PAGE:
Get ready for the “Great Immoderation”

By J Saft
May 8, 2009

James Saft Great Debate – James Saft is a Reuters columnist. The opinions expressed are his own –

The recession will soon be dead, laid to rest alongside the idea of the “Great Moderation”, a set of hopeful assumptions that underpins expectations about economic growth and asset valuations.

This, when investors, bankers and executives ultimately realise it will cause them to pull in their horns, take less risks and be less willing to pay high prices for assets.

Economists, observing that since the 1980s recessions have been mild and short and expansions long and robust, developed the theory that better economic management, namely cutting rates in the aftermath of bubbles, globalisation and, get this, improvements in financial markets, had led to a sort of best-of-all-possible-worlds “Great Moderation”, in which economic volatility fell and with it the risk premia required for holding financial assets.

This little theory has, needless to say, come somewhat unstuck during the current downturn which has been great but far from moderate.

This raises the uncomfortable possibility that the last 25 years of good times were just a bit of luck, or even worse, an artificially engineered consumption binge with central banks and governments playing a role similar to what Chicago tavern keepers used to do — opening up early so last night’s patrons can have a quick nip to take the edge off on the way into work.

It’s a debate which is far from academic and its outcome will influence much more than the actions of central bankers and regulators.

While financial market volatility has been a feature during the past decades, the idea, or at least the feeling, of the Great Moderation has seeped into the culture, influencing the behaviour of actors across the economy.

A corporate manager is going to be more likely to leverage up and go for the big hit if he feels as if most recessions are mild and short, in the same way that a consumer will buy a boat on credit or an investment property for the same reasons. If the weather never gets that cold why waste money on insulation?

What if these people now decide that the universe is a less friendly place and that they ought to, heaven help us all, save a considerable amount against the day?

This is really about volatility, which, because it can tend to ruin you, is expensive. Most investment or economic management strategies have at their heart attempts to limit or cushion volatility. And so, if we really can expect more volatility in the economy we can expect it to find expression in a lower ceiling for economic growth, leverage and asset prices.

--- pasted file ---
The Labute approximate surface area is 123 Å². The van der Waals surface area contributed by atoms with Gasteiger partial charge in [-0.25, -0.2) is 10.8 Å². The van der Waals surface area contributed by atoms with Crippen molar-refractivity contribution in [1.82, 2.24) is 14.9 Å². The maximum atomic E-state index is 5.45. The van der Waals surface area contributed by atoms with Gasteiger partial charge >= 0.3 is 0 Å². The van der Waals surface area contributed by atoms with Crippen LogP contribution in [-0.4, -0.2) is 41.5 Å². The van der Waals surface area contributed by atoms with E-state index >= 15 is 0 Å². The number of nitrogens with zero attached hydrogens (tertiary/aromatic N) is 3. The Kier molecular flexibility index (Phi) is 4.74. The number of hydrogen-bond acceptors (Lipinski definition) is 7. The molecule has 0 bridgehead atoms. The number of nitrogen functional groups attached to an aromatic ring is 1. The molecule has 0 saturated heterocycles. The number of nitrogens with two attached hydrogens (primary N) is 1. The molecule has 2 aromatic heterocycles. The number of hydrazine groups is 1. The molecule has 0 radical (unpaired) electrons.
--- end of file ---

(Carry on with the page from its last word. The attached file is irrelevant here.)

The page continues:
IT AIN’T NECESSARILY SO
Of course, the current debacle may be just one data point rather than a trend, a view financial markets seem to have adopted. That is more or less the argument of Larry Summers and the U.S. administration, who are betting that this is the kind of thing that happens only very rarely.

This is a version of the 100-year storm argument beloved of company managers trying to explain why their results are so poor; the implication is you could not have been expected to plan for a freak storm and once it is past it is back to the good times.

This thinking lies behind the strategy of making financial conditions so easy that people are tempted to borrow and invest. It just might work, and we just might have a sharp and long recovery which generates enough revenue to pay off the public debts we are now racking up.

But two other possibilities, both speculative, spring to mind.

One is that deleveraging proves to be not just an event but a state of mind. As in Japan, people may simply decide that they’ve had enough risk, thank you very much, leading to a weak recovery, a relapse and then a quandary about how best to pay off the bills we’ve recently run up.

The other is that the current mix of policy, deep cuts in interest rates, deficit spending and quantitative easing, the effects of which are little understood, ends up breeding volatility of its own, probably in inflation.

The cost of that volatility will be an unpleasant surprise to the investors now bidding up the prices of shares and managers now preparing to invest for expansion, and one that might lead them to at last act more conservatively.

Add to arguments for a new “Great Immoderation”  that emerging markets will almost certainly be more of a driver of global economic growth under most of the reasonable scenarios in the coming decade. Emerging markets historically are more volatile and if as they grow to be a bigger piece of the pie are likely to make overall growth more volatile.